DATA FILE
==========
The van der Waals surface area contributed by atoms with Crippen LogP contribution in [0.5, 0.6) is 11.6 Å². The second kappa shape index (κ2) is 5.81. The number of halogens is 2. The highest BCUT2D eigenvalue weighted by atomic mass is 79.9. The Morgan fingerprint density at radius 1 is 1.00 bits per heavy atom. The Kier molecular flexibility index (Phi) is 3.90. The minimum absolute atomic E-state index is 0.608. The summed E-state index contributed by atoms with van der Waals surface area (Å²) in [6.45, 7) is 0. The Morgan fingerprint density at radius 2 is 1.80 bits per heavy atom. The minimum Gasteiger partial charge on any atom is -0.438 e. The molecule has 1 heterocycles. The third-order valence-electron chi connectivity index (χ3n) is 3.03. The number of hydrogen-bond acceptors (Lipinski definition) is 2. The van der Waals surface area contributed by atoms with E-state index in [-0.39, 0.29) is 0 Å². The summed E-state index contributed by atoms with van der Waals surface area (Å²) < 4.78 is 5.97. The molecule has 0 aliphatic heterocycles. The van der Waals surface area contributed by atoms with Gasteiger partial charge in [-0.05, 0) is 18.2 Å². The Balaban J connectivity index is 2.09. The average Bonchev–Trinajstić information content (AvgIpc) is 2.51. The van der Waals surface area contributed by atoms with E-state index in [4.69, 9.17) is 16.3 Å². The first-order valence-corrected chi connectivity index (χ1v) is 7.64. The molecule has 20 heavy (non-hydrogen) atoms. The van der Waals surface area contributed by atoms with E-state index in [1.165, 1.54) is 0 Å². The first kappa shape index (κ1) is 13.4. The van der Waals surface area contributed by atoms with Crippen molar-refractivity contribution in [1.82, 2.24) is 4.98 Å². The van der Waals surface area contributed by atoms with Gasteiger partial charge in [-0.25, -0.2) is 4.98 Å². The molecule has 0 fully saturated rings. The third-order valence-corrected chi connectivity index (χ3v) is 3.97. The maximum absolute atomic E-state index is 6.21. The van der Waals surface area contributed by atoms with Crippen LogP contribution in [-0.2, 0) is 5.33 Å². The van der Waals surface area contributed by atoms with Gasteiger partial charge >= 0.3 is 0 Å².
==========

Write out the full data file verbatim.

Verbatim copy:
The van der Waals surface area contributed by atoms with Crippen LogP contribution in [0.5, 0.6) is 11.6 Å². The second kappa shape index (κ2) is 5.81. The number of halogens is 2. The highest BCUT2D eigenvalue weighted by atomic mass is 79.9. The Morgan fingerprint density at radius 1 is 1.00 bits per heavy atom. The Kier molecular flexibility index (Phi) is 3.90. The minimum absolute atomic E-state index is 0.608. The summed E-state index contributed by atoms with van der Waals surface area (Å²) in [6.45, 7) is 0. The Morgan fingerprint density at radius 2 is 1.80 bits per heavy atom. The minimum Gasteiger partial charge on any atom is -0.438 e. The molecule has 1 heterocycles. The third-order valence-electron chi connectivity index (χ3n) is 3.03. The number of hydrogen-bond acceptors (Lipinski definition) is 2. The van der Waals surface area contributed by atoms with E-state index in [-0.39, 0.29) is 0 Å². The summed E-state index contributed by atoms with van der Waals surface area (Å²) < 4.78 is 5.97. The molecule has 0 aliphatic heterocycles. The van der Waals surface area contributed by atoms with Gasteiger partial charge in [-0.05, 0) is 18.2 Å². The Balaban J connectivity index is 2.09. The average Bonchev–Trinajstić information content (AvgIpc) is 2.51. The van der Waals surface area contributed by atoms with E-state index in [4.69, 9.17) is 16.3 Å². The first-order valence-corrected chi connectivity index (χ1v) is 7.64. The molecule has 20 heavy (non-hydrogen) atoms. The van der Waals surface area contributed by atoms with E-state index in [1.165, 1.54) is 0 Å². The first kappa shape index (κ1) is 13.4. The van der Waals surface area contributed by atoms with Crippen molar-refractivity contribution in [1.82, 2.24) is 4.98 Å². The van der Waals surface area contributed by atoms with Gasteiger partial charge in [-0.25, -0.2) is 4.98 Å². The molecule has 0 fully saturated rings. The third-order valence-corrected chi connectivity index (χ3v) is 3.97. The maximum absolute atomic E-state index is 6.21. The van der Waals surface area contributed by atoms with Crippen LogP contribution in [-0.2, 0) is 5.33 Å². The van der Waals surface area contributed by atoms with Gasteiger partial charge >= 0.3 is 0 Å².